I'm rendering information about the date range (or period) that a report was generated from. E.g. from July 1st to August 31, 2018.

Report Period: 2018-07-01 - 2018-08-31

However either the start date or the end date is optional... thus I could have:

Report Period: 2018-07-01 - ??????????

or

Report Period: ?????????? - 2018-08-31

What word/phrase would best fit for the unset start or end dates with "??????????" above? I want to ensure that it doesn't appear to the user that they made an error, which I think "undefined" or similar might imply.

Give help in proximity explaining rules that govern the system, and output that deviates from their expectations.

If concepts that are surprising or unclear for your users show up in the UI, allow for further explanation, ideally in closest proximity to where the output is expressed.

mockup

Give users a quick understanding that the system is working and the constraints that are normal (in this case, one of the dates are optional).

This will help them understand:

  • They did not cause the error
  • The system has not malfunctioned

If they want further details, you could offer a link to documentation which offers in-depth explanation.

About the hovertip

Oftentimes you'll see the hovertip above the values, next to the label. In this case I placed it inline with the value, as it explains the instance in the closest proximity. This is just one way to do this.

  • I like this idea (providing the extra info, in context). As for the wording... do you think (not set) is sufficient? I was hoping there was some better term. e.g. "any", "open start", "open end", "no limit", "unlimited"? – scunliffe Oct 10 at 15:32
  • I'm not as clear on the exact wording...Do you have access to your users? Why not run a couple of simple tests, and see if there's already some terminology that they're familiar with? It's hard for me to say, as I don't know your users and their expectations... – Mike M Oct 10 at 15:51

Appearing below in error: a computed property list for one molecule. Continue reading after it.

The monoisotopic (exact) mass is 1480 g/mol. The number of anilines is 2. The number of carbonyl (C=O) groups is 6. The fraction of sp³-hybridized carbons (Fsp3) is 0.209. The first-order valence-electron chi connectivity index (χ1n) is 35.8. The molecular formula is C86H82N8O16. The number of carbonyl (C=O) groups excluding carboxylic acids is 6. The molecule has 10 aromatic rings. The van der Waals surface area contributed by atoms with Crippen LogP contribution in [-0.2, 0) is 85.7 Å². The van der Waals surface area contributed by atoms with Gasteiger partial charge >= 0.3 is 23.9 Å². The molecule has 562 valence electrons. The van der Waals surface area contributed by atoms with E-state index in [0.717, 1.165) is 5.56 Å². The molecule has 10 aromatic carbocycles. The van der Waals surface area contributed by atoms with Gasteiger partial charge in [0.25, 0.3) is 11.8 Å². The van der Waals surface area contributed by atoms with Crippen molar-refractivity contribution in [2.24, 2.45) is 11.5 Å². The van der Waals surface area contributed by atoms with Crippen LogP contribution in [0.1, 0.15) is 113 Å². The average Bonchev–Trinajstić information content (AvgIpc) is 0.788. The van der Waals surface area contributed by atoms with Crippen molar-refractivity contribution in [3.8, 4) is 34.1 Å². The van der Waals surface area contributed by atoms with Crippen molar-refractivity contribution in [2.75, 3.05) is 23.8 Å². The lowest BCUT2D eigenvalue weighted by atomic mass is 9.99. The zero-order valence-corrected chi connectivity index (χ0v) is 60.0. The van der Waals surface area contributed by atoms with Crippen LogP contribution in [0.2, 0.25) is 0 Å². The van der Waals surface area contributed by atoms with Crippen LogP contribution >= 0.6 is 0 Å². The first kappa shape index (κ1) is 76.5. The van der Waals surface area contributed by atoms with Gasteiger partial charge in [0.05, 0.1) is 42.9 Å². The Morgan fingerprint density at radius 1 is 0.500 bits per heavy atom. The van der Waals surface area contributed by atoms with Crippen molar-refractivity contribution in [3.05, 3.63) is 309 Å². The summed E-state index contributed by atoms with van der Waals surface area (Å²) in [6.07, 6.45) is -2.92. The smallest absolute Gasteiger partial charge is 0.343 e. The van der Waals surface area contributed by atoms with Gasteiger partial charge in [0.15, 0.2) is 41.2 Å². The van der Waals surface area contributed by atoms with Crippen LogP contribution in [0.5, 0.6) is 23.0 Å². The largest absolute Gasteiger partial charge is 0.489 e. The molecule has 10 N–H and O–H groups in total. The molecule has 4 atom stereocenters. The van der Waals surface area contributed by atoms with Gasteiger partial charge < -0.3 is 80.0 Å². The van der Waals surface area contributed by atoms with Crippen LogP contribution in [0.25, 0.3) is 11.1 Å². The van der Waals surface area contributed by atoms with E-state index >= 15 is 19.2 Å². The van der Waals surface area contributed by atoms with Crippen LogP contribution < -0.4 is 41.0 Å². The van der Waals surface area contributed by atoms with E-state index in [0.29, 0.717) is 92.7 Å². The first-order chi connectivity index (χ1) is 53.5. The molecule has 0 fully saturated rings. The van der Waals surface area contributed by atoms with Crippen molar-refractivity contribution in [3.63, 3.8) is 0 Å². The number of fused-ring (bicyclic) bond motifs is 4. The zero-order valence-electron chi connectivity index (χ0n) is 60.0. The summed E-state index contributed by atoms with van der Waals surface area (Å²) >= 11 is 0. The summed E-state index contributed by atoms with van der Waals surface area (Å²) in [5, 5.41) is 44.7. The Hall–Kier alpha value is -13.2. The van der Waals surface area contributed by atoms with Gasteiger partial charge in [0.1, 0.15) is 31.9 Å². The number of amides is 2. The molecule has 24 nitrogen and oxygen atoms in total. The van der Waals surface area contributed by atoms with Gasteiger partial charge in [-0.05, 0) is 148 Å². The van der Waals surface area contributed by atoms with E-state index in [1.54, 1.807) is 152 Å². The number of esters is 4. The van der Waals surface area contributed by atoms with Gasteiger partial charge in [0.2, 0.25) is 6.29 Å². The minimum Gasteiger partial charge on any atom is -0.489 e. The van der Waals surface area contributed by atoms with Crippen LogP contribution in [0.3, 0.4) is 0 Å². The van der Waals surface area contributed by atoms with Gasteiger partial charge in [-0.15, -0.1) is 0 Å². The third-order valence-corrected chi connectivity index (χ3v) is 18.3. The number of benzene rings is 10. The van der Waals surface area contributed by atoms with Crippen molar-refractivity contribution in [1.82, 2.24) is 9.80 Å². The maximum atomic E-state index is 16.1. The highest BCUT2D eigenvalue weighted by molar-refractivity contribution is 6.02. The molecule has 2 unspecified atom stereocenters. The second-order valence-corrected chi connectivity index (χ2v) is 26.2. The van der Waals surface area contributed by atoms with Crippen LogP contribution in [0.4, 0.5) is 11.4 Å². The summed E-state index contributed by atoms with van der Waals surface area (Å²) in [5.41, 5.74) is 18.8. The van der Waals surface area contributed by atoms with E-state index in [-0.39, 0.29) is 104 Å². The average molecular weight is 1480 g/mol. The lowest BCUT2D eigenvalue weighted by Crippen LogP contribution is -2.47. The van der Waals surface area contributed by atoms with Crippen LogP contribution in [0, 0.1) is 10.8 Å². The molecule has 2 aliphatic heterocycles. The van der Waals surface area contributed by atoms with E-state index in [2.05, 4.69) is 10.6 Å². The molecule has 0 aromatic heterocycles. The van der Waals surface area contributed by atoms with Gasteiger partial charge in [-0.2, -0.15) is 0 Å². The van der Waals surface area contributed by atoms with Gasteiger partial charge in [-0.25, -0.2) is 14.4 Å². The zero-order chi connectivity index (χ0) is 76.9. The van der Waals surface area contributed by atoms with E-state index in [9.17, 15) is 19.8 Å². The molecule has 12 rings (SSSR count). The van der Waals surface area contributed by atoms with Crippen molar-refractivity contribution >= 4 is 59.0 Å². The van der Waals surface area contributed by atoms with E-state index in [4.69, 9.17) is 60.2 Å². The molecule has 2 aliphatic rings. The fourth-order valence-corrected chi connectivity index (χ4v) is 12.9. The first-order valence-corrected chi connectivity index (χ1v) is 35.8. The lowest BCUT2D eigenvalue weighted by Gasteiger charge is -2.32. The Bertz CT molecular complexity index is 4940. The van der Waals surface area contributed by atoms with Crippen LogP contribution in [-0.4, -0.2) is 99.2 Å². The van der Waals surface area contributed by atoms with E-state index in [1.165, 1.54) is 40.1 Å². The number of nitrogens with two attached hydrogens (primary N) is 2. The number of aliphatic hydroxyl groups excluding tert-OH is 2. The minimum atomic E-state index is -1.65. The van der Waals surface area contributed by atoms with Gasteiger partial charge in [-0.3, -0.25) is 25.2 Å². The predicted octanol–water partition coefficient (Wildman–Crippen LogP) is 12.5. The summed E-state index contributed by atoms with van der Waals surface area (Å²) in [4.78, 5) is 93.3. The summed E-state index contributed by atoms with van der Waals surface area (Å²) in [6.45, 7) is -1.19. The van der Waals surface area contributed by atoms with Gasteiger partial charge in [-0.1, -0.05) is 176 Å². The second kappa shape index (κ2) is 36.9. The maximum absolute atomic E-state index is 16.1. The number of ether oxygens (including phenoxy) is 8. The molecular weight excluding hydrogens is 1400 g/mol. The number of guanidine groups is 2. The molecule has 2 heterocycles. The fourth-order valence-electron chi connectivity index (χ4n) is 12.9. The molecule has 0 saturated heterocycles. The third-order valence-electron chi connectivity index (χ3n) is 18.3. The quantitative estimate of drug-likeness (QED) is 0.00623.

Regardles dates are option you are using some dates to generate report. So, you may display real dates you need, e.g. 1-1-1990 as start or current date as end. One more option - the earliest date in report data for start.

You may underline such dates to draw user attention that this is placeholder date.

  • For what it’s worth I’m not necessarily physically searching with 2 dates. I’m only applying the query param if it was set. – scunliffe Oct 17 at 16:17

Consider displaying these date ranges using relative language.

Since this is a report (meaning a historical record of data observed in the past) rather than a forecast, I’m assuming the following are known:

  • the first date in the dataset (the oldest recorded data)
  • the last date in the dataset (the current date)

If those assumptions are correct, then the date ranges you described are actually bounded and can be explained using relative language.

October 10, 2018 — ???

Can be described as:

  • October 10, 2018 through Today
  • October 10, 2018 — Today

??? — October 10, 2018

Could be described as:

  • October 10, 2018 and earlier
  • {First recorded date} through October 10, 2018
  • {First recorded date} — October 10, 2018

People in different countries or jobs may expect to see dates rendered differently, so you might need to translate the phrasing for your audience. Check out this answer for more info about date localization.

Your Answer

 
discard

By clicking "Post Your Answer", you acknowledge that you have read our updated terms of service, privacy policy and cookie policy, and that your continued use of the website is subject to these policies.

Not the answer you're looking for? Browse other questions tagged or ask your own question.